Why are so few women publishing scientific papers? It is a question that has been posed by New Scientist magazine, as it reports that in medicine, female authorship of scientific papers has started to go backwards. Since 2009, the proportion of women as lead authors has gone down.
Findings such as these usually provoke a cry of “We need more women in science!” and organisations wheel out a spokesperson to explain that girls should be encouraged to study science at university. The Welsh government, for example, celebrated International Women’s Day this way.
But while this is a fantastic way to persuade science funding bodies to reach into their pockets, it just doesn’t fit with the evidence. The quiet truth is this: women are doing science. And not only “more women than ever before”, as the New Scientist puts it. In fact, in lots of scientific disciplines women outnumber men.
Enough talk. There are ways we can help women in science now
Don’t believe me? Recent data from the UK’s Higher Education Statistics Agency(although not available online, I requested the gender breakdown from its press office) shows that 69% of students studying medical technology-related degrees are women, as are 86% of those studying degrees in polymers. A whopping 77% of students studying veterinary science are female. The figure for psychology is even higher at 79%. The majority of students studying degrees in anthropology (72%); ophthalmics (69%); anatomy, physiology and pathology (64%); zoology (63%); forensic and archaeological sciences (61%); and pharmacology, toxicology and pharmacy (61%) are female.
More women than men study clinical dentistry (59%); clinical medicine (55%); biology (58%); molecular biology, biophysics and biochemistry (54%); archaeology (56%); and “agriculture and related subjects” (67%). The story is the same in subjects such as genetics (57%) and microbiology (56%). For programmes classed as “broadly based programmes in medicine and dentistry”, the percentage of female students is even higher, at 76%. There may be more women studying full-time degrees across the board (54%), but there is still an undeniably strong female bias in science subjects.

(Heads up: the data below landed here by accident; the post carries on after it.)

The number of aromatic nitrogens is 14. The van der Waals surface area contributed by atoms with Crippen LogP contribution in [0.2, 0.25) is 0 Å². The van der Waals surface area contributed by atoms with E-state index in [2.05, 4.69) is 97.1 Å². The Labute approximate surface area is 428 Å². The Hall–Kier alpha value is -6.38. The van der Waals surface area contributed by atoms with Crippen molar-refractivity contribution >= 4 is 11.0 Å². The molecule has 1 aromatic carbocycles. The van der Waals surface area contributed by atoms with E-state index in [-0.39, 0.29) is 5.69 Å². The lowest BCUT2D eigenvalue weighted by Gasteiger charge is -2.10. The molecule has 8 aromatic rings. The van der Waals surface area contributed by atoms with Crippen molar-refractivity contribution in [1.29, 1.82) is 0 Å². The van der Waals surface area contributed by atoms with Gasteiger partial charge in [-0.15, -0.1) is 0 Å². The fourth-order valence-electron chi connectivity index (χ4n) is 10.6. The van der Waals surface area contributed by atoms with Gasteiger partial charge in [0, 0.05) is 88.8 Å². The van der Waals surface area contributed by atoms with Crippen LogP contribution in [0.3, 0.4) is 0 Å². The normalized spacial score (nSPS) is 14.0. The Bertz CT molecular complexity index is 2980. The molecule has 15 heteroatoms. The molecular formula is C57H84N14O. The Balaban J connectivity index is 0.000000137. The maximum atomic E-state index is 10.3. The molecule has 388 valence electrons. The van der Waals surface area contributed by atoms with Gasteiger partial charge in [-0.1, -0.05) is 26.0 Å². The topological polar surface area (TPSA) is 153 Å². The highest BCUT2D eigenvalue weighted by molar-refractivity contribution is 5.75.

If there are so many women studying medical subjects, how do we explain the sudden decline in female authorship in medical journals since 2009?
This is unlikely to be simply about the number of women studying medicine. Women have accounted for more than half of all new medical students since the 1990s. Today, even at postgraduate level, 64% of students studying medical and dentistry subjects are female.
Instead of discussing gender bias, the New Scientist blames the “choice” to have a family. It points to a study in this month’s American Economic Review that shows women incurring earnings penalties in science if they have children. A recent House of Commons science and technology committee report goes into more detail, saying that scientific research careers are dominated by short-term contracts with poor job security – at the very time of life that women need to have children (if they want them). The female postdoctoral scientist faces difficult decisions while stuck on fixed-term contracts before tenure, with very little in the way of institutional support. Women should not have to choose between career and family, says the science magazine. But surely male scientists face similar choices?
Preparing for Manchester Star School